What Is Uveitis?

The term “uveitis” is used to refer to an inflammation of the eye. It can affect the iris, which is the colored area of the eye closest to the surface. It is the most common form of ocular inflammation, which affects either one eye or both. The uvea is a middle layer of the eye that consists of the choroid, iris, and ciliary body. When diagnosed, uveitis symptoms will be visible on an ophthalmologist’s exam.

The symptoms of uveitis can range from mild irritation to serious vision problems, and the condition can be very dangerous if left untreated. Treatment for uveitis includes pain-relieving eye drops and conventional or laser surgery. The patient will also need regular follow-ups with an ophthalmologist or rheumatologist.



Uveitis is inflammation of the middle layer of the eye. It is a painful condition that affects vision and can cause changes in vision. Steroid medications are typically prescribed to treat this condition, but it can also lead to other eye problems, such as glaucoma or cataracts. It may affect one or both eyes, and should be diagnosed by a doctor. There is no specific treatment for recurrent or chronic neovascular uveitis.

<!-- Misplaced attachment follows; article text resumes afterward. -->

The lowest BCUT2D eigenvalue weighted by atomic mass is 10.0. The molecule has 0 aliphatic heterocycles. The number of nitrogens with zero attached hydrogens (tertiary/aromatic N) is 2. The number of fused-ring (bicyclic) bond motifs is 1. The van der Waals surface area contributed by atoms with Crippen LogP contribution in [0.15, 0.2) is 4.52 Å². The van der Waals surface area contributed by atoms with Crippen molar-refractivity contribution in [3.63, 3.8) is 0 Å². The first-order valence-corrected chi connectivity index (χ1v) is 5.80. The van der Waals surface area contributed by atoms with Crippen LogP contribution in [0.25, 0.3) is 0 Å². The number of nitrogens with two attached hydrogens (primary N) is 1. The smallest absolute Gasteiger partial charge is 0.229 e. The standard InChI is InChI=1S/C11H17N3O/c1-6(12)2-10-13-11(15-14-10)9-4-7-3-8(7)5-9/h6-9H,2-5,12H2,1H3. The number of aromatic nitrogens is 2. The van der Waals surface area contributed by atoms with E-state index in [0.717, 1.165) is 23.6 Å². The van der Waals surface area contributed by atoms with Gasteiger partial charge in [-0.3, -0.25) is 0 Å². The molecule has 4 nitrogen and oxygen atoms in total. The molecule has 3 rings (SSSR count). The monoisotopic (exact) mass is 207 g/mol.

During a consultation, the eye specialist will check the eye and ask about any previous illnesses. In severe cases, your doctor may also recommend implant surgery. The implant is inserted into the eye and delivers regular doses of steroid to the affected eye.

The inflammatory process in the uvea may lead to other serious eye conditions. Patients may need to take steroid eye drops or undergo laser or conventional surgery. If this problem of yours is caused by a chronic autoimmune disorder, your doctor will probably recommend you get a second opinion. Once you’ve ruled out an autoimmune disorder, your ophthalmologist will recommend treatments to control the inflammation.

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